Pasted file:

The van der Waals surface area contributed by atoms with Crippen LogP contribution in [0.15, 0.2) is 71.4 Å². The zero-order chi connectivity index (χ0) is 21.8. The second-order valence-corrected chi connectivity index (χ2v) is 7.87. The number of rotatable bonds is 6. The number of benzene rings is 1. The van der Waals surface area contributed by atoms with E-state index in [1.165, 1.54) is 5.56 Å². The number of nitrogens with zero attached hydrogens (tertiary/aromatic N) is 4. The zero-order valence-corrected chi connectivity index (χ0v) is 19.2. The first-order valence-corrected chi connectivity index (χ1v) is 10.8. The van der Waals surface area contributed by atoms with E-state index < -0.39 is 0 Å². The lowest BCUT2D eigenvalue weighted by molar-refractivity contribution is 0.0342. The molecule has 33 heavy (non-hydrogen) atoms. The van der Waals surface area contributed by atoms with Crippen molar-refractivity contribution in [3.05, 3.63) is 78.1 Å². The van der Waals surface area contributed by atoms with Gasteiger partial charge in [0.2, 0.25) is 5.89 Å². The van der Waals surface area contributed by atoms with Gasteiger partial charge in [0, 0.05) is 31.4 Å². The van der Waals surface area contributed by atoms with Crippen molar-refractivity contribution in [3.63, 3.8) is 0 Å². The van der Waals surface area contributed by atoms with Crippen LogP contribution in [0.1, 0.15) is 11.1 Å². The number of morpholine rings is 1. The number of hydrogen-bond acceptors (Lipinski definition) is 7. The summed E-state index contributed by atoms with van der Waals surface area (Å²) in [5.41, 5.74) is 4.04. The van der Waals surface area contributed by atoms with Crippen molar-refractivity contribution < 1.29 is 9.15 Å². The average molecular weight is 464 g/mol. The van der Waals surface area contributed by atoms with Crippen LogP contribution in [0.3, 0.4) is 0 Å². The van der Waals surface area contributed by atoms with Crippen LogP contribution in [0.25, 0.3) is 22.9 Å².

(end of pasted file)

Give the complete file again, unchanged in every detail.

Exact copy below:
The van der Waals surface area contributed by atoms with Crippen LogP contribution in [0.15, 0.2) is 71.4 Å². The zero-order chi connectivity index (χ0) is 21.8. The second-order valence-corrected chi connectivity index (χ2v) is 7.87. The number of rotatable bonds is 6. The number of benzene rings is 1. The van der Waals surface area contributed by atoms with E-state index in [1.165, 1.54) is 5.56 Å². The number of nitrogens with zero attached hydrogens (tertiary/aromatic N) is 4. The zero-order valence-corrected chi connectivity index (χ0v) is 19.2. The first-order valence-corrected chi connectivity index (χ1v) is 10.8. The van der Waals surface area contributed by atoms with E-state index < -0.39 is 0 Å². The lowest BCUT2D eigenvalue weighted by molar-refractivity contribution is 0.0342. The molecule has 33 heavy (non-hydrogen) atoms. The van der Waals surface area contributed by atoms with Crippen molar-refractivity contribution in [3.05, 3.63) is 78.1 Å². The van der Waals surface area contributed by atoms with Gasteiger partial charge in [0.2, 0.25) is 5.89 Å². The van der Waals surface area contributed by atoms with Gasteiger partial charge in [0, 0.05) is 31.4 Å². The van der Waals surface area contributed by atoms with Crippen molar-refractivity contribution in [3.63, 3.8) is 0 Å². The van der Waals surface area contributed by atoms with Crippen LogP contribution in [0.1, 0.15) is 11.1 Å². The number of morpholine rings is 1. The number of hydrogen-bond acceptors (Lipinski definition) is 7. The summed E-state index contributed by atoms with van der Waals surface area (Å²) in [5.41, 5.74) is 4.04. The van der Waals surface area contributed by atoms with Crippen molar-refractivity contribution < 1.29 is 9.15 Å². The average molecular weight is 464 g/mol. The van der Waals surface area contributed by atoms with Crippen LogP contribution in [0.3, 0.4) is 0 Å². The van der Waals surface area contributed by atoms with Crippen LogP contribution in [0.25, 0.3) is 22.9 Å².